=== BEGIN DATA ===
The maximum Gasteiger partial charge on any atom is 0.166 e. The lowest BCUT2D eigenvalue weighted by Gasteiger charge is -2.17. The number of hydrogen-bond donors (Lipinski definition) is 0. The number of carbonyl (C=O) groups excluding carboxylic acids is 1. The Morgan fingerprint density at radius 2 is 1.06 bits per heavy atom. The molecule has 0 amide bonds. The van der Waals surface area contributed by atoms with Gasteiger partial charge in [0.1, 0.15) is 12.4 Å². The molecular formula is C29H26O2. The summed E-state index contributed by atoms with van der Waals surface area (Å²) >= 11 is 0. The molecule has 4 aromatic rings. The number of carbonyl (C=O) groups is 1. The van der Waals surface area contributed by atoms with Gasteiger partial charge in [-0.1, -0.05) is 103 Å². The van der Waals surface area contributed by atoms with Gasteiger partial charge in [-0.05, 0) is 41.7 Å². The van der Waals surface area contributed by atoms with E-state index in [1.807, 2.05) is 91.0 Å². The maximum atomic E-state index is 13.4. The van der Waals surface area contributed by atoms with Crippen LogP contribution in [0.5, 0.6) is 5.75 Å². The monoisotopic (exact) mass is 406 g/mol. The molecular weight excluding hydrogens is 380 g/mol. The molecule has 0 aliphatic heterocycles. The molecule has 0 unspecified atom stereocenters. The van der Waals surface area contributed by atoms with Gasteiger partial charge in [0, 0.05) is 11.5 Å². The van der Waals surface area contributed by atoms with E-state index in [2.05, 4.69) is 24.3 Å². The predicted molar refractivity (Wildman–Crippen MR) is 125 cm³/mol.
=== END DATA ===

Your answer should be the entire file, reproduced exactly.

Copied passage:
The maximum Gasteiger partial charge on any atom is 0.166 e. The lowest BCUT2D eigenvalue weighted by Gasteiger charge is -2.17. The number of hydrogen-bond donors (Lipinski definition) is 0. The number of carbonyl (C=O) groups excluding carboxylic acids is 1. The Morgan fingerprint density at radius 2 is 1.06 bits per heavy atom. The molecule has 0 amide bonds. The van der Waals surface area contributed by atoms with Gasteiger partial charge in [0.1, 0.15) is 12.4 Å². The molecular formula is C29H26O2. The summed E-state index contributed by atoms with van der Waals surface area (Å²) >= 11 is 0. The molecule has 4 aromatic rings. The number of carbonyl (C=O) groups is 1. The van der Waals surface area contributed by atoms with Gasteiger partial charge in [-0.1, -0.05) is 103 Å². The van der Waals surface area contributed by atoms with Gasteiger partial charge in [-0.05, 0) is 41.7 Å². The van der Waals surface area contributed by atoms with E-state index in [1.807, 2.05) is 91.0 Å². The maximum atomic E-state index is 13.4. The van der Waals surface area contributed by atoms with Crippen LogP contribution in [0.5, 0.6) is 5.75 Å². The monoisotopic (exact) mass is 406 g/mol. The molecular weight excluding hydrogens is 380 g/mol. The molecule has 0 aliphatic heterocycles. The molecule has 0 unspecified atom stereocenters. The van der Waals surface area contributed by atoms with Gasteiger partial charge in [0, 0.05) is 11.5 Å². The van der Waals surface area contributed by atoms with E-state index in [2.05, 4.69) is 24.3 Å². The predicted molar refractivity (Wildman–Crippen MR) is 125 cm³/mol.